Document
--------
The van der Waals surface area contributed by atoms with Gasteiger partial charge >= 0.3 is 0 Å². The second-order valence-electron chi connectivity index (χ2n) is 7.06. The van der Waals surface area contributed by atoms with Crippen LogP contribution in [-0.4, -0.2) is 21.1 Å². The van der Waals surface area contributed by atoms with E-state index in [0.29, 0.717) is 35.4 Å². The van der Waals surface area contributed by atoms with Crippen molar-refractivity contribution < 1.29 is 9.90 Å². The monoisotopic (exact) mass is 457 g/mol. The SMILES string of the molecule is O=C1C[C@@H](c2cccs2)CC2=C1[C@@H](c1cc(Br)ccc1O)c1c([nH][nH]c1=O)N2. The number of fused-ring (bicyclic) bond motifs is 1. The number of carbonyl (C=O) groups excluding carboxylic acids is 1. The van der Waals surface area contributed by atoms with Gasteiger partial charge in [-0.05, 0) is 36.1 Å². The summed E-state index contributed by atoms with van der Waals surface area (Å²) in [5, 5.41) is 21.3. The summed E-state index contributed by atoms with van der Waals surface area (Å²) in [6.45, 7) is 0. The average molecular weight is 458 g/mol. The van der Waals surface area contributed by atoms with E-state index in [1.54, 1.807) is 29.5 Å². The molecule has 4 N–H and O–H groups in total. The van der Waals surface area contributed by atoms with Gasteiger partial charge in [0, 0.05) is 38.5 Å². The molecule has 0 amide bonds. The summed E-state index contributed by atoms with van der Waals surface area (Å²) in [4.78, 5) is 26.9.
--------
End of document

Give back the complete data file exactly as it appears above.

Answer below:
The van der Waals surface area contributed by atoms with Gasteiger partial charge >= 0.3 is 0 Å². The second-order valence-electron chi connectivity index (χ2n) is 7.06. The van der Waals surface area contributed by atoms with Crippen LogP contribution in [-0.4, -0.2) is 21.1 Å². The van der Waals surface area contributed by atoms with E-state index in [0.29, 0.717) is 35.4 Å². The van der Waals surface area contributed by atoms with Crippen molar-refractivity contribution < 1.29 is 9.90 Å². The monoisotopic (exact) mass is 457 g/mol. The SMILES string of the molecule is O=C1C[C@@H](c2cccs2)CC2=C1[C@@H](c1cc(Br)ccc1O)c1c([nH][nH]c1=O)N2. The number of fused-ring (bicyclic) bond motifs is 1. The number of carbonyl (C=O) groups excluding carboxylic acids is 1. The van der Waals surface area contributed by atoms with Gasteiger partial charge in [-0.05, 0) is 36.1 Å². The summed E-state index contributed by atoms with van der Waals surface area (Å²) in [5, 5.41) is 21.3. The summed E-state index contributed by atoms with van der Waals surface area (Å²) in [6.45, 7) is 0. The average molecular weight is 458 g/mol. The van der Waals surface area contributed by atoms with E-state index in [1.54, 1.807) is 29.5 Å². The molecule has 4 N–H and O–H groups in total. The van der Waals surface area contributed by atoms with Gasteiger partial charge in [0, 0.05) is 38.5 Å². The molecule has 0 amide bonds. The summed E-state index contributed by atoms with van der Waals surface area (Å²) in [4.78, 5) is 26.9.